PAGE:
Some researchers could be offended by the following questions: Is all research justifiable in resource poor countries? Is it ethical to do research that is not linked to action?
“Why should I be responsible for action, I am a researcher”, said a colleague. “Is it ethical to curtail my freedom as a researcher?”, she continued.
The relationship between knowledge, which research produces, and action which activists love, is not easy to establish. All researchers do not often explore this relationship. Is this because they are driven by the desire ‘to know’? Thus, knowledge acquisition and knowledge production is their priority; ensuring validity of knowledge and considering the rights and interests of the human subjects may be secondary.
Let’s reframe this concern for the relationship between knowledge and action. Let’s concede that some research can be absolved of the challenge to link it to action – example, research in mathematics, chemistry and physics, to name some disciplines. (Oops, even this could be problematic, as use of pure research of physics and mathematics led to the discovery of the atom bomb, and it got used to destroy cities and kills thousands of people. Were those mathematicians and physicists carried a moral responsibility on how their research was used?) BUT, call all research be so absolved of relating knowledge to action? For example, can empirical research around issues of women’s empowerment and subordinate status, be absolved from linking knowledge and action?
Concerns cited above arose as research on women’s empowerment began to be planned by the research team of Community Health Sciences Department of Aga Khan University, Karachi, Pakistan.
The research team decided to ensure that the processes of generating knowledge about factors that impede and facilitate women’s empowerment MUST be linked with action. This was taken as an imperative because the concern was phrased as an ethical concern. It would be unethical, said the team, to gather data for constructing knowledge from women whose rights to shape their lives were constrained because of the social norms, if the women respondents do not get the opportunity to reflect on their own lives and examine the options they have. What choices they made would have to be theirs, and the research team was not to tell them what they should do. The research team was not to be didactic, instead would be facilitative in initiating a thinking and analysis process with the women. What they women would say would be the data of the research. Research thus became the pedagogy for generating action.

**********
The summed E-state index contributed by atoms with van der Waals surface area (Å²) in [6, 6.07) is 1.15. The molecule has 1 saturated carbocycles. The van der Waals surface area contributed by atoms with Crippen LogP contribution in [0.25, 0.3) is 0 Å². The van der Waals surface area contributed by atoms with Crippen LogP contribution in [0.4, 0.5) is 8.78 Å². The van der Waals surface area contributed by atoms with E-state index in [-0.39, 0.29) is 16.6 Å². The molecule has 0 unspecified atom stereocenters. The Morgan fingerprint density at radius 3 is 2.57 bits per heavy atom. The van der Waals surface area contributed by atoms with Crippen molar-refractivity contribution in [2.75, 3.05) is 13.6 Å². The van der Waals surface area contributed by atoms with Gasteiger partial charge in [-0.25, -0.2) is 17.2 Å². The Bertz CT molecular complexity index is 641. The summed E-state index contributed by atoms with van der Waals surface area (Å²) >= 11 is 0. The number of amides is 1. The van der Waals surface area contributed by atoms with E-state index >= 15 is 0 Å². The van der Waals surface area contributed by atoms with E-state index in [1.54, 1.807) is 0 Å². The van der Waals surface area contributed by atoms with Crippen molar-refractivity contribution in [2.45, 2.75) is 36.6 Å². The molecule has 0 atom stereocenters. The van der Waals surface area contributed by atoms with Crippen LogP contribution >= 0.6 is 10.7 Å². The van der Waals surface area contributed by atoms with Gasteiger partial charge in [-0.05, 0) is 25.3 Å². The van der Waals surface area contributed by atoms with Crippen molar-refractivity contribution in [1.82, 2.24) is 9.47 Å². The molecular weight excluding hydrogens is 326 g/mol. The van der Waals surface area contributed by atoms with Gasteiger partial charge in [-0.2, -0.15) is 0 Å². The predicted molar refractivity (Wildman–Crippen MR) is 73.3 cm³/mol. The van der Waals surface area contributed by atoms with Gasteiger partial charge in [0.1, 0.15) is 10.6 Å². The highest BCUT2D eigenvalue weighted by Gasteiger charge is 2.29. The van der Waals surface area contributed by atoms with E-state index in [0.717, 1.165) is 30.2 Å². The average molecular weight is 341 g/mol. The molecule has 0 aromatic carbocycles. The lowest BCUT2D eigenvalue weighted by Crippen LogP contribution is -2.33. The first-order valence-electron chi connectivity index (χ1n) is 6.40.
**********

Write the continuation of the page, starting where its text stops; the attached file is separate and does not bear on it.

Participatory Action Research establishes the link between knowledge and action. It shows how the processes of knowledge production are as important as knowledge as the end-product of the process. It shows that the ‘tools’ used in the process of knowledge making play a critical role. The tools of PRA (participatory reflection and analysis), shaped by the ideology of Paulo Freire make a great difference in the research processes, as they invite the research respondents to reflect and analyze.
The study on women’s empowerment used various PRA tools for facilitating women to be analysts of their lives. This was done in groups, so that the process of such analysis could give women the opportunities for collective actions. Social change, it was assumed, would come from collective action rather than individuals striving for personal gains only (emphasis on ‘only’).
This study on women’s empowerment has raised some issues:
1. The ethics of linking knowledge and action.
2. The moral responsibilities of researchers in developing countries which are also resource poor countries.
3. What research methods are more likely to empower research subjects?
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